The City and project team have published the first revision of a set of proposed strategies for our Climate Action Plan. The original was published in June. It seemed pretty chaotic and I wanted to wait for more clarity. The second, revised draft is still a welter, but we are approaching a deadline, supposedly with a Council Work Session next month, and so it merits some comment.
|It's an awkward spreadsheet format|
(and truncated here)
But before we comment, here is a really helpful typology of ways that people dismiss climate action by means of arguing for delay.
|Typology of climate delay discourses|
We will see several of them in the proposed strategies and actions listed in this current draft for our Climate Action Plan as well as the debate around them:
- No sticks, just carrots
- All talk, little action and non-transformative solutions
- Appeal to social justice (especially when talking about pricing parking or tolling)
- Change is impossible
So this might be helpful in identifying delaying action or talk and in assessing the list of proposed actions and strategies.
|Abstract of "Discourses of Climate Delay"|
Our Climate Action Plan document leads with "Increase safety of and access to active commute modes to reduce vehicle miles traveled" (OTL1). Right off that's a carrot, no stick, and it also places the primary goal in a secondary position.
The proper primary goal should be "Reduce Vehicle Miles Traveled." Yet even that is not enough. It should be "Reduce VMT by XX% in 2035." It should be measurable, otherwise it is too squishy and symbolic.
And then under that goal we have nested a set of actions. Increasing safety and access is a means to that goal and a secondary, supporting action, inviting people not to make a driving trip.
|Most of these are carrots, no sticks|
The tone and structure here is backwards, essentially protecting autoism. It suggests we are not yet very serious.
It's not until the 27th item that we get to paid parking.
And with the 37th and 38th item, we get the old canard of "reduce congestion and emissions from idling." This really has no place in a serious plan for reducing emissions. The goal is not to make the driving trip, not to speed it along by reducing congestion and idling.
|The congestion and idling myth|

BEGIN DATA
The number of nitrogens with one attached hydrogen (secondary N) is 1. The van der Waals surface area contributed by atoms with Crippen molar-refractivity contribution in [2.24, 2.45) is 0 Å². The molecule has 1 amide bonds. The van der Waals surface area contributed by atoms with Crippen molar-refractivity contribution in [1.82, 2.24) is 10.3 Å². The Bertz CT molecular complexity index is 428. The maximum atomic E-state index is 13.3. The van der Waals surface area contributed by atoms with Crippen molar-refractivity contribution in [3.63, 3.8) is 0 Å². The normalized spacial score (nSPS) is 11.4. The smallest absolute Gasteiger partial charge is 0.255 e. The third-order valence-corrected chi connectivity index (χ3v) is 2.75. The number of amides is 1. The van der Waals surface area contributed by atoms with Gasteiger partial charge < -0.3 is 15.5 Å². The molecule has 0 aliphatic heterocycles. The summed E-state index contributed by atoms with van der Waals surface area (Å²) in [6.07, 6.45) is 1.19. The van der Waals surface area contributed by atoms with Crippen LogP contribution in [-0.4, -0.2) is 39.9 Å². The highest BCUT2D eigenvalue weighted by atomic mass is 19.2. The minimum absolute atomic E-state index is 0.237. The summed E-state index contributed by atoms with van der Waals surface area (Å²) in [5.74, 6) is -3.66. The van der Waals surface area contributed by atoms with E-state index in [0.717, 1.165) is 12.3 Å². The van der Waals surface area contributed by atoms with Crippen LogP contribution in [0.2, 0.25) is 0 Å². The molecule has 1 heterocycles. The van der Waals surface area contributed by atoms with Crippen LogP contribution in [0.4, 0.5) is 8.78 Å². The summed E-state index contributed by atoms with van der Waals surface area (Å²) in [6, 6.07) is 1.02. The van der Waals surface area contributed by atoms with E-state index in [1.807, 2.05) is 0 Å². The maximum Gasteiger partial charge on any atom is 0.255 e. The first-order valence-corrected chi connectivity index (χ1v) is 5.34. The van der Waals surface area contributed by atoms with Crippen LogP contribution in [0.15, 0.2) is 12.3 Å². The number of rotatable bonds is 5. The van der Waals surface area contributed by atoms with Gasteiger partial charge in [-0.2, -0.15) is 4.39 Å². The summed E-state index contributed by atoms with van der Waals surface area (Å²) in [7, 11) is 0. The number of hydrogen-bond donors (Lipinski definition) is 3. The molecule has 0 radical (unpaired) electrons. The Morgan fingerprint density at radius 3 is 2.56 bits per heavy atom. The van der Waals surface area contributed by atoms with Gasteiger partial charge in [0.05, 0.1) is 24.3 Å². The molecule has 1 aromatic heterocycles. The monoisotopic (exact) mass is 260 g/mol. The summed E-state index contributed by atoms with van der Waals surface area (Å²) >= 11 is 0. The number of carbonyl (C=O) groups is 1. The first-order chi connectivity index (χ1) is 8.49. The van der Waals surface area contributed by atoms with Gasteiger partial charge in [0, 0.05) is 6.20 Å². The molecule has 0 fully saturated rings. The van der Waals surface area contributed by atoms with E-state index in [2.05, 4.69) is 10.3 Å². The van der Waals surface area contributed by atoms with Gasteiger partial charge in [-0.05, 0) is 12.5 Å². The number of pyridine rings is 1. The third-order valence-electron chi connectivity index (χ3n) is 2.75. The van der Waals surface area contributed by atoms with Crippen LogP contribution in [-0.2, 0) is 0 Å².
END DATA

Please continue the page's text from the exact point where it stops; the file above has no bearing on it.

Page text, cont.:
Reducing idling doesn't help us here.
|Remember this from last September?|
We should eliminate the driving trips, not speed cars through intersections, parking lots, driveways, and new practice of "ecodriving." (Non-transformative solution!) The ecodrive is the drive not taken.
Maybe there will be more to say in greater detail later, but on first glance the list does not look so promising. The total number of items is 173, and many of them, perhaps near half even, are identified as having "low" potential for greenhouse gas reductions. The list looks padded out with filler and symbol, and it is hard to see any total shape and a real path to that 50% reduction by 2035.
One thing that would be helpful is to pull out a list of those items identified as having "high" greenhouse gas reduction potential. Let's see those actions we think will be most successful, see the "suggested timeframe" and estimated cost range. Shouldn't that be the center of any plan?
|Shouldn't this be the way we evaluate ideas?|
We still haven't seen even a basic swag at charting effectiveness and cost. Not to mention any modeling showing analytically that a 50% reduction by 2035 is plausible under this current proposal.
This list as we have it is mainly symbolic, not oriented to actual reductions.
So it is hard to look at the list and take a very positive first impression from it. It looks instead like it continues to evade the heart of things and is not positioning Salem for success on a 50% reduction by 2035.
|Earlier this month|